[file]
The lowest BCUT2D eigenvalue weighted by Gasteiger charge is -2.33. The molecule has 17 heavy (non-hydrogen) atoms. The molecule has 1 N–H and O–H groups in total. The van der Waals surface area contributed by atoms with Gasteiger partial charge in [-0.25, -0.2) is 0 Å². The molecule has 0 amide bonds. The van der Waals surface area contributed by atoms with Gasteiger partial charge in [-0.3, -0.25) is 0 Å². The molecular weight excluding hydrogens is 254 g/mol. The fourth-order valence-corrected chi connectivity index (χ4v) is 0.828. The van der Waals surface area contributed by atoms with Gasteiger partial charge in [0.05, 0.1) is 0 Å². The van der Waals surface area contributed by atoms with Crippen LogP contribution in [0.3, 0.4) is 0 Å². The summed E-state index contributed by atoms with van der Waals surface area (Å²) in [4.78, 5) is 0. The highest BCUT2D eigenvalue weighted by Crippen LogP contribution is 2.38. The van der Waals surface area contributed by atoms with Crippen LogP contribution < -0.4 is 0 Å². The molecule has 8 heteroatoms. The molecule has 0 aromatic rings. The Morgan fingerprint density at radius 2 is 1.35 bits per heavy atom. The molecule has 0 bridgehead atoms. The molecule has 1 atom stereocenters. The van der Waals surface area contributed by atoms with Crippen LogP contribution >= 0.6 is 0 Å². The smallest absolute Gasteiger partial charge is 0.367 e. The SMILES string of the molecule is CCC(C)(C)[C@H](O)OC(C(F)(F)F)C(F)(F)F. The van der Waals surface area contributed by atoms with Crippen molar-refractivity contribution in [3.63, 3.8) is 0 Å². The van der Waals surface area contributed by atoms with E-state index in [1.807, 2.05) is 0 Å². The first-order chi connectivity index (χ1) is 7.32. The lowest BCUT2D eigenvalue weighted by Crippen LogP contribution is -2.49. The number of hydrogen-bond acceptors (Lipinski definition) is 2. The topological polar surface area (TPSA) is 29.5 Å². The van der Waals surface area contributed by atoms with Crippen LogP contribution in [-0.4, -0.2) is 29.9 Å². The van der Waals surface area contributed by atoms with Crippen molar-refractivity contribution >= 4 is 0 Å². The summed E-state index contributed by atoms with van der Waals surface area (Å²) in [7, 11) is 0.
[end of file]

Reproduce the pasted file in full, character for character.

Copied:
The lowest BCUT2D eigenvalue weighted by Gasteiger charge is -2.33. The molecule has 17 heavy (non-hydrogen) atoms. The molecule has 1 N–H and O–H groups in total. The van der Waals surface area contributed by atoms with Gasteiger partial charge in [-0.25, -0.2) is 0 Å². The molecule has 0 amide bonds. The van der Waals surface area contributed by atoms with Gasteiger partial charge in [-0.3, -0.25) is 0 Å². The molecular weight excluding hydrogens is 254 g/mol. The fourth-order valence-corrected chi connectivity index (χ4v) is 0.828. The van der Waals surface area contributed by atoms with Gasteiger partial charge in [0.05, 0.1) is 0 Å². The van der Waals surface area contributed by atoms with Crippen LogP contribution in [0.3, 0.4) is 0 Å². The summed E-state index contributed by atoms with van der Waals surface area (Å²) in [4.78, 5) is 0. The highest BCUT2D eigenvalue weighted by Crippen LogP contribution is 2.38. The van der Waals surface area contributed by atoms with Crippen LogP contribution < -0.4 is 0 Å². The molecule has 8 heteroatoms. The molecule has 0 aromatic rings. The Morgan fingerprint density at radius 2 is 1.35 bits per heavy atom. The molecule has 0 bridgehead atoms. The molecule has 1 atom stereocenters. The van der Waals surface area contributed by atoms with Crippen LogP contribution >= 0.6 is 0 Å². The smallest absolute Gasteiger partial charge is 0.367 e. The SMILES string of the molecule is CCC(C)(C)[C@H](O)OC(C(F)(F)F)C(F)(F)F. The van der Waals surface area contributed by atoms with Crippen molar-refractivity contribution in [3.63, 3.8) is 0 Å². The van der Waals surface area contributed by atoms with E-state index in [1.807, 2.05) is 0 Å². The first-order chi connectivity index (χ1) is 7.32. The lowest BCUT2D eigenvalue weighted by Crippen LogP contribution is -2.49. The number of hydrogen-bond acceptors (Lipinski definition) is 2. The topological polar surface area (TPSA) is 29.5 Å². The van der Waals surface area contributed by atoms with Crippen LogP contribution in [-0.4, -0.2) is 29.9 Å². The van der Waals surface area contributed by atoms with Crippen molar-refractivity contribution >= 4 is 0 Å². The summed E-state index contributed by atoms with van der Waals surface area (Å²) in [7, 11) is 0.